The I-10 rocket region

Boeing is building the heavy-lift Space Launch System rocket in New Orleans,
now Relativity will build 3D printed light launch vehicles 35 miles away at
Stennis Space Center, Miss.

David Tortorano
August 2019

An intriguing cluster is growing along the Interstate 10 corridor between Southeast
Louisiana and South Mississippi. The Stennis-Michoud corridor in the near future will
be where not one but two different launch vehicles will be built – one a heavy-lift
rocket for NASA, and the other a commercial light rocket.

At the Michoud Assembly Facility (MAF) in East New Orleans, Boeing is the prime
contractor for the design, development, test and production of NASA’s Space Launch
System. Boeing workers have been building the 212-foot tall core stage in the
cavernous MAF facility. When operational, the rocket will be used to launch into orbit
space vehicles carrying people and cargo to the moon and Mars.

Newcomer Relativity Space of Los Angeles, in an announcement June 11, said it will
build its Terran 1 rockets at Stennis Space Center (SSC), Miss., using its patented
3D printing technology. It will create 200 jobs and make an investment of $59 million.

Relativity said it secured an agreement with NASA and an incentive package from the
Mississippi Development Authority (MDA) to expand facilities and infrastructure at
SSC, where it is already testing the engine, Aeon 1.

The agreement with NASA includes exclusive use of 220,000 square feet within
building 9101 at SSC for a nine-year lease. The agreement also includes an option
to extend the lease for an additional 10 years.

The facility includes an 80-foot high bay, multiple bridge cranes, and extensive
industrial infrastructure. Relativity’s partnership with the MDA is supported by a
significant cost reimbursement and tax incentive package for Relativity's employment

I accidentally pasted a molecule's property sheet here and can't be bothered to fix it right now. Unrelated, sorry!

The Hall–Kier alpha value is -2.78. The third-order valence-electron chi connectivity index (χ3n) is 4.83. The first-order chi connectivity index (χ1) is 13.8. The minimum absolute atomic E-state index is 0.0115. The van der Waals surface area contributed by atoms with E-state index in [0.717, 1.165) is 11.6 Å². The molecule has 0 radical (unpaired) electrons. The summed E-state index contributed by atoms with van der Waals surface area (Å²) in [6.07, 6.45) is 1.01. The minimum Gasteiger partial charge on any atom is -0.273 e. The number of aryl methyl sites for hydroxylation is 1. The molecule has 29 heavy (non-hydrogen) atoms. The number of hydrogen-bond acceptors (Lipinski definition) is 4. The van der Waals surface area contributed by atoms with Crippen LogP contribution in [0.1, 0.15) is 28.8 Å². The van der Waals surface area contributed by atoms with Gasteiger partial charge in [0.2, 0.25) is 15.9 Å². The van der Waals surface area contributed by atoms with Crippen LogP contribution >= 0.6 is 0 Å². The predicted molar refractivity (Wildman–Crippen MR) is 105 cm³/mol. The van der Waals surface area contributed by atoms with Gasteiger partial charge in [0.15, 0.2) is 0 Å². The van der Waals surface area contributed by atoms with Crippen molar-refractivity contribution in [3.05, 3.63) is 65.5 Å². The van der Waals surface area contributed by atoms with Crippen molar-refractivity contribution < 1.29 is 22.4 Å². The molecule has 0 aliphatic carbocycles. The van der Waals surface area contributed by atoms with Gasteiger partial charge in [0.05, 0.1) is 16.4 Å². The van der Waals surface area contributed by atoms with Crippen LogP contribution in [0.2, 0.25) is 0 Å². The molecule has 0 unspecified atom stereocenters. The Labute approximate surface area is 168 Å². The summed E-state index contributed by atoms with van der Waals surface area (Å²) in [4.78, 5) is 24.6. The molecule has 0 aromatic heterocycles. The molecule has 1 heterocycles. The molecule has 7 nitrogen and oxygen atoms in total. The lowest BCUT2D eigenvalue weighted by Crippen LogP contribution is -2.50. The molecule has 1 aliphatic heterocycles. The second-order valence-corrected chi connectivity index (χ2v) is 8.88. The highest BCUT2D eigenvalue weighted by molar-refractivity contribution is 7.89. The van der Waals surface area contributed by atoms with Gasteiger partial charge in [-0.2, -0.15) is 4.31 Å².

and capital investments for advanced aerospace manufacturing and technology
development in the state.

Relativity will be building out first stage assembly, engine integration and testing, and
a full 3D printing and robotics-enabled production line at the site. The technologies
developed through Relativity’s Stennis factory site are the first step toward the
company’s long term vision of 3D printing the first rocket made in Mars and
expanding the human experience in space.

With this expansion at SSC, Relativity is increasing infrastructure fourfold to over
280,000 square feet of operations, production, testing, and launch facilities and is on
track to reach over 350,000 square feet of space in 2019. In the past year, the
company increased team size over six times from 14 to 90 employees.

“We believe this groundbreaking technology is the future of aerospace
manufacturing, and we look forward to bringing this innovation to the Gulf Coast,”
said Jordan Noone, CTO and co-founder of Relativity.

“This partnership will foster innovation, investment, and growth in Mississippi,” said
Tobias Duschl, VP of Operations at Relativity. “The integration of our 3D printing
rocket production and testing facilities at one site will also enable Relativity to offer
greater flexibility to commercial and government entities needing faster, more
frequent, and lower cost access to space.”

New kid on the block
Relativity is one of the new kids on the block. The private aerospace manufacturer
was founded in 2015 by Tim Ellis and Noone. The rocket it’s developing is designed
for orbital launch services. Additive manufacturing is used by Relativity because it
uses less tooling and human labor.

In March 2018, Relativity Space signed a 20-year lease with NASA at SSC to test
engine components and eventually test full-scale Aeon 1 engines using the E-3 test
stand. That was followed in January 2019 with the announcement that Relativity won
a competitive bidding process with the United States Air Force to build and operate
Launch Complex 16 (LC-16 at Cape Canaveral. Plans are to launch its first rocket
from the site in 2020. Relativity plans to start commercial launch service by early